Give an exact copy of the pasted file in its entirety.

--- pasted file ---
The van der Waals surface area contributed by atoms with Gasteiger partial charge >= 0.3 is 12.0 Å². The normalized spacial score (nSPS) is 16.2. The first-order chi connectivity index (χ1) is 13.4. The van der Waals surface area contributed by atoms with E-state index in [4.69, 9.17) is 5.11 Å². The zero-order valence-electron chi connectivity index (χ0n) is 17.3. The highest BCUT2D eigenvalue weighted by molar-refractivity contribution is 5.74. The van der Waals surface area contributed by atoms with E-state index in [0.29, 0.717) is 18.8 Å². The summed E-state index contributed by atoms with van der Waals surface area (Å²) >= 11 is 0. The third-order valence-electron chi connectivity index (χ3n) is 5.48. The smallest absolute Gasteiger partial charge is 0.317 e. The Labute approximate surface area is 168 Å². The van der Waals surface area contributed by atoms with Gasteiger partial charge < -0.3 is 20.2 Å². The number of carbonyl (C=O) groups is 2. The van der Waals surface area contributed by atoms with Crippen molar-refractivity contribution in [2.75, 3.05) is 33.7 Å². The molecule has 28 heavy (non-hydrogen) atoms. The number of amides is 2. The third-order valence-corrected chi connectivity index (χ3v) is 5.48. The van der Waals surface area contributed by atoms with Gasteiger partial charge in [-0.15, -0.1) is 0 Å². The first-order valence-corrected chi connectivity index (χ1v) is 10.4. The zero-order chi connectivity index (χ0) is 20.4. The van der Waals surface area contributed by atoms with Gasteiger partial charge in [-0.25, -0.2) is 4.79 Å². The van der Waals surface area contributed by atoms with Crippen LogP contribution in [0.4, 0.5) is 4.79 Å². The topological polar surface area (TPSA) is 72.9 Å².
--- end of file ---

The van der Waals surface area contributed by atoms with Gasteiger partial charge >= 0.3 is 12.0 Å². The normalized spacial score (nSPS) is 16.2. The first-order chi connectivity index (χ1) is 13.4. The van der Waals surface area contributed by atoms with E-state index in [4.69, 9.17) is 5.11 Å². The zero-order valence-electron chi connectivity index (χ0n) is 17.3. The highest BCUT2D eigenvalue weighted by molar-refractivity contribution is 5.74. The van der Waals surface area contributed by atoms with E-state index in [0.29, 0.717) is 18.8 Å². The summed E-state index contributed by atoms with van der Waals surface area (Å²) >= 11 is 0. The third-order valence-electron chi connectivity index (χ3n) is 5.48. The smallest absolute Gasteiger partial charge is 0.317 e. The Labute approximate surface area is 168 Å². The van der Waals surface area contributed by atoms with Gasteiger partial charge < -0.3 is 20.2 Å². The number of carbonyl (C=O) groups is 2. The van der Waals surface area contributed by atoms with Crippen molar-refractivity contribution in [2.75, 3.05) is 33.7 Å². The molecule has 28 heavy (non-hydrogen) atoms. The number of amides is 2. The third-order valence-corrected chi connectivity index (χ3v) is 5.48. The van der Waals surface area contributed by atoms with Gasteiger partial charge in [-0.15, -0.1) is 0 Å². The first-order valence-corrected chi connectivity index (χ1v) is 10.4. The zero-order chi connectivity index (χ0) is 20.4. The van der Waals surface area contributed by atoms with Gasteiger partial charge in [-0.25, -0.2) is 4.79 Å². The van der Waals surface area contributed by atoms with Crippen LogP contribution in [0.4, 0.5) is 4.79 Å². The topological polar surface area (TPSA) is 72.9 Å².